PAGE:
Our style of parenting has an impact on how we manage things with our kids. On the one end of the spectrum, we have a permissive style of parenting. Here, parents defer to what they perceive to be children's needs and pander to these without a hint of a boundary. Things like, "Don't worry about finishing what I made for supper, I'll make you whatever you want," can be heard from a permissive parent. On the other end of the spectrum are authoritarian parents.
Here, parents are more inclined to demand blind obedience, saying things like,"I'm not interested that you are scared at night, I am closing the door now and you go to sleep." Sometimes we tend to flit between the two spectrums, starting off permissively and then descending into an authoritarian rage.
What we really want to be working towards as our preferential style of parenting, is an authoritative style which provides a more balanced and effective alternative. This is a style that both considers where children are at, and the real difficulties they may face, and at the same time ensures that they know boundaries and have limits set for them that are fair and rational.
Parents with an authoritative style help children feel safer, supported and more contained. An authoritative parent can be heard to say things like, "I can see you are exhausted, do you want to get the homework done now, or chill for a bit first -- but it still needs to get done?"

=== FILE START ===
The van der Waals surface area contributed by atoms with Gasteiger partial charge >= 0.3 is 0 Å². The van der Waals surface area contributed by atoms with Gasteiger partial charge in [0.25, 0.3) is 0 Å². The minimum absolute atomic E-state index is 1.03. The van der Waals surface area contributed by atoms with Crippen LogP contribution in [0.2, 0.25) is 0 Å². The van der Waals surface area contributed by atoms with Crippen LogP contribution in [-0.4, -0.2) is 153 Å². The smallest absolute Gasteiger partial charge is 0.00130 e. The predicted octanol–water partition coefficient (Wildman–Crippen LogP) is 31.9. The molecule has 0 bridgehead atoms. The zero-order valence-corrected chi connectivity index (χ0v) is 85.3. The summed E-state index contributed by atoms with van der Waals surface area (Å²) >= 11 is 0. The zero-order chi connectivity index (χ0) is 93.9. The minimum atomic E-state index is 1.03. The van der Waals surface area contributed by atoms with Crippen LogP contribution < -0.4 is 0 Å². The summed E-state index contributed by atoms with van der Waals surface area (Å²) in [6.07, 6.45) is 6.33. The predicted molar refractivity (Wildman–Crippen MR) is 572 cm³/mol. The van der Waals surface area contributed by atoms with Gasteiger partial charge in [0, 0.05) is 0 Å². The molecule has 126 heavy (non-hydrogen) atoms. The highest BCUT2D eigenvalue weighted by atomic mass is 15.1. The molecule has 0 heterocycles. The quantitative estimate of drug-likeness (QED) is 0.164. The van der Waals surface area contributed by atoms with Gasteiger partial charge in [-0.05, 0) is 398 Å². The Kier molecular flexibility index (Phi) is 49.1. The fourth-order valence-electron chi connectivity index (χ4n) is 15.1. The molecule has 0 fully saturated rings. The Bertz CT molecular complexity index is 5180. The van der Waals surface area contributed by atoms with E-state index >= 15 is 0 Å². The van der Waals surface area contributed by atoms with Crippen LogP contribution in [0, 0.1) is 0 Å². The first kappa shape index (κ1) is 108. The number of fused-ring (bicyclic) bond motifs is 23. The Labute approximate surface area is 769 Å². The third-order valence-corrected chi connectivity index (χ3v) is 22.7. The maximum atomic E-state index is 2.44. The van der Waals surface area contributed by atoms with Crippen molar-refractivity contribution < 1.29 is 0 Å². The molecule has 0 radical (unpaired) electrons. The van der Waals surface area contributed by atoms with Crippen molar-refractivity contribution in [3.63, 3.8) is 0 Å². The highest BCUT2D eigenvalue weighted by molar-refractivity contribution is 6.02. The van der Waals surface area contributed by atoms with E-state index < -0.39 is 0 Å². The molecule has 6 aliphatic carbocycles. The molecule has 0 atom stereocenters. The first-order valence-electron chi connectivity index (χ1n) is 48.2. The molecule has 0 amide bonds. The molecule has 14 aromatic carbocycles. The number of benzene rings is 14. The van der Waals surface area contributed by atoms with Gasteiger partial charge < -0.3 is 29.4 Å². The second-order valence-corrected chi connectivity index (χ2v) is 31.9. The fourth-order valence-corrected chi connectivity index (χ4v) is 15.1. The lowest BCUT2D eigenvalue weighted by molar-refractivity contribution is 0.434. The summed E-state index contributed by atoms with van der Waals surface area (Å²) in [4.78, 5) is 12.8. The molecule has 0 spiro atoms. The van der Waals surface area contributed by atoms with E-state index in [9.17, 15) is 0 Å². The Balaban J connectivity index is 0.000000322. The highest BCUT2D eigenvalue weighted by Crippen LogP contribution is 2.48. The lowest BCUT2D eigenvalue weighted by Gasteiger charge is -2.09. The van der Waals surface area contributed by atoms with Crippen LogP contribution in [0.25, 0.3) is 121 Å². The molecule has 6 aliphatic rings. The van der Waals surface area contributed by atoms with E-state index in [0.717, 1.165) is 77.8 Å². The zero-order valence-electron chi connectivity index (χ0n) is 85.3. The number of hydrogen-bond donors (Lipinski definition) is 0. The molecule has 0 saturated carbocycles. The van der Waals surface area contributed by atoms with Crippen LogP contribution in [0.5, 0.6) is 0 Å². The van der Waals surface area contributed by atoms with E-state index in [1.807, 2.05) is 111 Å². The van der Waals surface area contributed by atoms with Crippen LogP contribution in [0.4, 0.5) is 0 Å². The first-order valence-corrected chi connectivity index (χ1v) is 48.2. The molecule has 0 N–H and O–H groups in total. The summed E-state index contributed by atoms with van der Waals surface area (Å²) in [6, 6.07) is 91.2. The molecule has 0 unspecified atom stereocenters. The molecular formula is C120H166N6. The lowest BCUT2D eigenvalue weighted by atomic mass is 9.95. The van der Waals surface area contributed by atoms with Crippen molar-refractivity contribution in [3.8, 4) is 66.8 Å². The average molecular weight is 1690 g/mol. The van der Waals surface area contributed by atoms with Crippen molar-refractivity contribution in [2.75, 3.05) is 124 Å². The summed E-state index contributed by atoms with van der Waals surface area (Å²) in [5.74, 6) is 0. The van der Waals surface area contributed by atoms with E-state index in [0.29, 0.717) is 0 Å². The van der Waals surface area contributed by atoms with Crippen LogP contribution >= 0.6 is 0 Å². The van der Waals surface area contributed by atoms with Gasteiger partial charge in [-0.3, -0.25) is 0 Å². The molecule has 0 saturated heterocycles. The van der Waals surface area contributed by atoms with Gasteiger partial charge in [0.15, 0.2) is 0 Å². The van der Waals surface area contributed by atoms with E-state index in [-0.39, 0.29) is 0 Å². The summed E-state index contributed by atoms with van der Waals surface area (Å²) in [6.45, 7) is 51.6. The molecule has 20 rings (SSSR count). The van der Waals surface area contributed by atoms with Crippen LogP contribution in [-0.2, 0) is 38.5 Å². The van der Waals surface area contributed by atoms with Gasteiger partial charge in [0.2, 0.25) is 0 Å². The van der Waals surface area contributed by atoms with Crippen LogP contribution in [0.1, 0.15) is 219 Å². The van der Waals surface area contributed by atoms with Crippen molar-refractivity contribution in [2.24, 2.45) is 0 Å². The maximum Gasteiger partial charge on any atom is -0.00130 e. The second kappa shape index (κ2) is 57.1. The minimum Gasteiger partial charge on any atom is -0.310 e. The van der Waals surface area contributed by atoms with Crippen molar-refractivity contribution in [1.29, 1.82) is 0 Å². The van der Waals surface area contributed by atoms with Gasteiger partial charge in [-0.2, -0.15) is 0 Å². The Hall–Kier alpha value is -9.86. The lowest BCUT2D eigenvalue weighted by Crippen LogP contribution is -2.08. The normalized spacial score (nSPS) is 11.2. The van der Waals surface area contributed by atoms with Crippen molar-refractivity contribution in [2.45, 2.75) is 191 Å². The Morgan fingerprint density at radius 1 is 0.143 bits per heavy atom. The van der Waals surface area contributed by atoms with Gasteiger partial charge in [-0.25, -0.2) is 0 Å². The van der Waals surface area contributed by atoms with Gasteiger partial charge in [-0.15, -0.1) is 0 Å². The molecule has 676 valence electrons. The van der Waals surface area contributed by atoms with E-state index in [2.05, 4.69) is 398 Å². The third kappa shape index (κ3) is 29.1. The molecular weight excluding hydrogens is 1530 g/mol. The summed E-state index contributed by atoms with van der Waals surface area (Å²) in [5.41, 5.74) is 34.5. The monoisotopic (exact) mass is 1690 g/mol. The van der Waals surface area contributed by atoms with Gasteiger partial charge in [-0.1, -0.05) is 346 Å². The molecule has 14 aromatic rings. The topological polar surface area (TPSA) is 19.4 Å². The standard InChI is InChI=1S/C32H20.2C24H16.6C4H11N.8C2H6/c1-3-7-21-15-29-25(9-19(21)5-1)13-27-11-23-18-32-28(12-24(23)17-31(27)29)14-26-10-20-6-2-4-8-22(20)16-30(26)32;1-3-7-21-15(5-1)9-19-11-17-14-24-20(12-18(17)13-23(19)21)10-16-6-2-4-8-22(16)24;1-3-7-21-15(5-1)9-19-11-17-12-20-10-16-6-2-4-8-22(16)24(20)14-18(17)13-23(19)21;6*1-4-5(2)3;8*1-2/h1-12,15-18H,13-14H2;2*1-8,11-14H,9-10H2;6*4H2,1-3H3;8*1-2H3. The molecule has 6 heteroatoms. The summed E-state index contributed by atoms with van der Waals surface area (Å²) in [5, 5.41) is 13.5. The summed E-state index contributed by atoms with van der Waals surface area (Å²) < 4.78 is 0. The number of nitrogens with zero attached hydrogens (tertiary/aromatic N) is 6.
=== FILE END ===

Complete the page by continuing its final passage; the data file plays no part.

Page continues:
The reality is that kids generally do well if they can do well, and when they are exhibiting challenging behaviour, there is something underlying that behaviour.
Using an authoritative style encourages us to empathically connect with our children, helping to identify and acknowledge their felt reality. The child struggling to poo in the toilet needs space to express that it is scary or sore for him.
The child struggling to study needs space to identify and express that she feels frustrated / stupid / pressured / worries about failing / is bored, etc. The reality is that kids generally do well if they can do well, and when they are exhibiting challenging behaviour, there is something underlying that behaviour -- for example, anxious feelings, a cry for attention, or sometimes, a need to control an aspect of their world in which other aspects feel shaky.
When our inroad is empathy, we are better equipped to problem-solve collaboratively with our children about how to best support them through a challenge. This may mean letting go of some control! It may mean trying their way, thinking things through together, and importantly, finding ways to take the battle out of the equation.
Sleep and I have had a treasured reunion. Whilst I am now kinder towards creaking floorboards, I know that the parenting dance of taking control and letting go is one that will continue, and I do not dance it alone. Hopefully, we can just think through our moves (and mixed metaphors) a little better.